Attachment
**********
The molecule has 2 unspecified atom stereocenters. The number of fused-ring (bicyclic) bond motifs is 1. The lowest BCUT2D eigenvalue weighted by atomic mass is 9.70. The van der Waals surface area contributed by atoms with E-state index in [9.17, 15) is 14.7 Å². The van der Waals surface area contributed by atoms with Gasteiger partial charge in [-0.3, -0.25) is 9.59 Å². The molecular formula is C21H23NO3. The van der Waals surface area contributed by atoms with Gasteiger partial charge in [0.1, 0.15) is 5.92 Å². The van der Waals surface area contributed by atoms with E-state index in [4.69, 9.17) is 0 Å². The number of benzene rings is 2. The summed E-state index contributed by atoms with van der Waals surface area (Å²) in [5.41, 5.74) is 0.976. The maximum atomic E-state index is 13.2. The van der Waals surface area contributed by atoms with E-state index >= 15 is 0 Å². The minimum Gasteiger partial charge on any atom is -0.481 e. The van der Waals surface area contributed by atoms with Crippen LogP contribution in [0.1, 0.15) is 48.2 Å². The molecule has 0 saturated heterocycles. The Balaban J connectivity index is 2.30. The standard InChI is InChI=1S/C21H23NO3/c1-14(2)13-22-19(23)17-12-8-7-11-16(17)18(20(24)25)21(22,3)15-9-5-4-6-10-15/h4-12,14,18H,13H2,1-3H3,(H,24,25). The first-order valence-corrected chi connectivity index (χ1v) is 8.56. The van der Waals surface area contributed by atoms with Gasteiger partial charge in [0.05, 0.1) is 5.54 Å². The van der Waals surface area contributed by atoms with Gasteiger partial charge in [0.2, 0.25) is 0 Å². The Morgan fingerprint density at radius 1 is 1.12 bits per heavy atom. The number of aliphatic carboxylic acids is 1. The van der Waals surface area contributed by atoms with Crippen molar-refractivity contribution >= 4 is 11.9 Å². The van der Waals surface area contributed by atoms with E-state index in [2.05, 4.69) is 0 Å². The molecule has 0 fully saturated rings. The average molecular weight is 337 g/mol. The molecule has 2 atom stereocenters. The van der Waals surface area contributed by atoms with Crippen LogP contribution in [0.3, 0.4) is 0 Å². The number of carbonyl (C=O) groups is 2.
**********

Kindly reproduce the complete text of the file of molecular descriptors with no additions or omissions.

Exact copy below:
The molecule has 2 unspecified atom stereocenters. The number of fused-ring (bicyclic) bond motifs is 1. The lowest BCUT2D eigenvalue weighted by atomic mass is 9.70. The van der Waals surface area contributed by atoms with E-state index in [9.17, 15) is 14.7 Å². The van der Waals surface area contributed by atoms with Gasteiger partial charge in [-0.3, -0.25) is 9.59 Å². The molecular formula is C21H23NO3. The van der Waals surface area contributed by atoms with Gasteiger partial charge in [0.1, 0.15) is 5.92 Å². The van der Waals surface area contributed by atoms with E-state index in [4.69, 9.17) is 0 Å². The number of benzene rings is 2. The summed E-state index contributed by atoms with van der Waals surface area (Å²) in [5.41, 5.74) is 0.976. The maximum atomic E-state index is 13.2. The van der Waals surface area contributed by atoms with E-state index >= 15 is 0 Å². The minimum Gasteiger partial charge on any atom is -0.481 e. The van der Waals surface area contributed by atoms with Crippen LogP contribution in [0.1, 0.15) is 48.2 Å². The molecule has 0 saturated heterocycles. The Balaban J connectivity index is 2.30. The standard InChI is InChI=1S/C21H23NO3/c1-14(2)13-22-19(23)17-12-8-7-11-16(17)18(20(24)25)21(22,3)15-9-5-4-6-10-15/h4-12,14,18H,13H2,1-3H3,(H,24,25). The first-order valence-corrected chi connectivity index (χ1v) is 8.56. The van der Waals surface area contributed by atoms with Gasteiger partial charge in [0.05, 0.1) is 5.54 Å². The van der Waals surface area contributed by atoms with Gasteiger partial charge in [0.2, 0.25) is 0 Å². The Morgan fingerprint density at radius 1 is 1.12 bits per heavy atom. The number of aliphatic carboxylic acids is 1. The van der Waals surface area contributed by atoms with Crippen molar-refractivity contribution >= 4 is 11.9 Å². The van der Waals surface area contributed by atoms with E-state index in [2.05, 4.69) is 0 Å². The molecule has 0 fully saturated rings. The average molecular weight is 337 g/mol. The molecule has 2 atom stereocenters. The van der Waals surface area contributed by atoms with Crippen LogP contribution in [0.3, 0.4) is 0 Å². The number of carbonyl (C=O) groups is 2.